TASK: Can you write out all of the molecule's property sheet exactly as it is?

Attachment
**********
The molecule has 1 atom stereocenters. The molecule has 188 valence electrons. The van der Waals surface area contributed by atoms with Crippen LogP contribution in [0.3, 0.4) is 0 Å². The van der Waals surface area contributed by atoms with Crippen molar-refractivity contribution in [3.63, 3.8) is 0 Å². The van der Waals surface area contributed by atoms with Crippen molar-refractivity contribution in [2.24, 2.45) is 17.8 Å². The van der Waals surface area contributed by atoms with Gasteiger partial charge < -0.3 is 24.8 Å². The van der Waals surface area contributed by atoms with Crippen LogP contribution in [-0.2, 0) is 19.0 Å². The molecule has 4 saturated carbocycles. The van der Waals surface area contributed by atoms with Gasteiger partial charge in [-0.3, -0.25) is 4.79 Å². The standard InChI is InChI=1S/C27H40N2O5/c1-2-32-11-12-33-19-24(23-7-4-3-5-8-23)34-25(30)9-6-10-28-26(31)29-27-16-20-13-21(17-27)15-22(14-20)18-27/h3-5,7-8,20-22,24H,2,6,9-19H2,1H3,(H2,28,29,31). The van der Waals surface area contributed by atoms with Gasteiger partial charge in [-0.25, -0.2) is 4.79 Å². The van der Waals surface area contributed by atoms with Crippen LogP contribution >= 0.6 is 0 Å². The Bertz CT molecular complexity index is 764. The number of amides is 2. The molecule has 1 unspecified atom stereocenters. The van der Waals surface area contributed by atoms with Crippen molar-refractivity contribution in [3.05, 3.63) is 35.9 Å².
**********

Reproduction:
The molecule has 1 atom stereocenters. The molecule has 188 valence electrons. The van der Waals surface area contributed by atoms with Crippen LogP contribution in [0.3, 0.4) is 0 Å². The van der Waals surface area contributed by atoms with Crippen molar-refractivity contribution in [3.63, 3.8) is 0 Å². The van der Waals surface area contributed by atoms with Crippen molar-refractivity contribution in [2.24, 2.45) is 17.8 Å². The van der Waals surface area contributed by atoms with Gasteiger partial charge < -0.3 is 24.8 Å². The van der Waals surface area contributed by atoms with Crippen LogP contribution in [-0.2, 0) is 19.0 Å². The molecule has 4 saturated carbocycles. The van der Waals surface area contributed by atoms with Gasteiger partial charge in [-0.3, -0.25) is 4.79 Å². The standard InChI is InChI=1S/C27H40N2O5/c1-2-32-11-12-33-19-24(23-7-4-3-5-8-23)34-25(30)9-6-10-28-26(31)29-27-16-20-13-21(17-27)15-22(14-20)18-27/h3-5,7-8,20-22,24H,2,6,9-19H2,1H3,(H2,28,29,31). The van der Waals surface area contributed by atoms with Gasteiger partial charge in [-0.25, -0.2) is 4.79 Å². The van der Waals surface area contributed by atoms with Crippen LogP contribution >= 0.6 is 0 Å². The Bertz CT molecular complexity index is 764. The number of amides is 2. The molecule has 1 unspecified atom stereocenters. The van der Waals surface area contributed by atoms with Crippen molar-refractivity contribution in [3.05, 3.63) is 35.9 Å².